Padishah


Also found in: Dictionary, Wikipedia.

Padishah

 

the title of the monarch in several countries of the Middle East. First used in ancient Iran, the term was used for the ruler (sultan) of the Ottoman Empire beginning in the 15th century and was preserved in Turkey until the abolition of the sultanate in 1922. In Afghanistan the title was used from 1926 until the abolition of the monarchy in July 1973.

References in periodicals archive ?
However, the most interesting part of this passage is the third authorial claim ("Bhim Riy, meaning the country that is in the environs of the river Bhinwar and some of that is the part of the country of the padishah 'alam panah, the interpreter of the said work, [it] is bhubhal dis"), which again takes place in the context of a geographical description, and even more specifically, again together with the mention of a river.
bar]d Shah by means of the derogatory epithet 'Imad al-Mulk and the association of the interpreter with 'All's epithet padishah '[a.
Although the Ottoman Government had tried hard not to obtain foreign loans until 1854, Abdulmecid, the Padishah of that time, was urged to make the first foreign loan agreement in order to meet the expenses of Crimea War.
Mahmut II, the Padishah between 1808 and 1839 before the Reform Era, issued money under several proofs and names in order to get over the financial crisis cause by the wars and riots and debased (decrease of the proof of the money) the money many times.
In the twenty-five years of Padishah Ahmed III's rule, the houses in provincial Alanya had grown far sturdier than their occupants' needs, the content of wood and glass incomparably higher than from when he was a child.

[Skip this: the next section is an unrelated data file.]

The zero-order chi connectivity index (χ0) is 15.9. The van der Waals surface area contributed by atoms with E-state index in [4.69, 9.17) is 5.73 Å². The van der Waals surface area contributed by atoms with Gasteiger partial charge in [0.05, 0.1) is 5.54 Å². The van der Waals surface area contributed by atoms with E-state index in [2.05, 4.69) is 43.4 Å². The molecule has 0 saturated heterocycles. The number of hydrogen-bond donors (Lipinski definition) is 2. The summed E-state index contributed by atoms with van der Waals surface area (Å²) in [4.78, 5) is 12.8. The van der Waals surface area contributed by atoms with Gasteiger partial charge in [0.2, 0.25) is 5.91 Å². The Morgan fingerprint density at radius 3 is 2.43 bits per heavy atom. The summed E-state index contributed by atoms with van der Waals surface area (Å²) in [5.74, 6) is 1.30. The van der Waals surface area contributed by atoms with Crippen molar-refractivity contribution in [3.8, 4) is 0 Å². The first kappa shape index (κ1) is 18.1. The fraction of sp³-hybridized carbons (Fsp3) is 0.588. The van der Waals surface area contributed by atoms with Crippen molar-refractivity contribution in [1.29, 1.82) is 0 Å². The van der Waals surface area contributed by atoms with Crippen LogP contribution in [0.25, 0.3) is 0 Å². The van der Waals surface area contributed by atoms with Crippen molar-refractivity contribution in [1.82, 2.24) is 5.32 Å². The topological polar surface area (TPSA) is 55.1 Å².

It wasn't a surprise that in Padishah Ahmed's soft reign--when everything outside Anatolia was considered superior and worthy of emulation--Neslihan would be the standard against which other girls would be measured.
Suleyman liked reciprocally to be addressed as 'the excellent padishah, refuge of the world' (alem penah), see Sidi Reis, Mir'at ul-Memalik (Istanbul, 1897), p.
In a reference to the fictitious intelligence service at the heart of the earlier novel The Palace of Dreams (1981), readers learn that a Bosnian hodja, or religious leader, had sent the Padishah, or sultan, a dream, the interpretation of which prompted the ruler to issue the edict on veiling.
To the divine right of French kings there corresponded the view of the Sultan or Padishah as the shadow of God.
iii) The old political and military history that has been overshadowed by the new discoveries needs to be reconsidered in the light of the new set of paradigms established by socioeconomic history - in particular, the urgent issue of understanding the fundamental nature of sovereign power in the Empire - that is, the legal fiction of the Padishah.
Thereafter the French ambassador had precedence over others; his master, at first called 'king of the province of France' in Ottoman documents, was soon addressed as Padishah, 'great emperor' like the Sultan.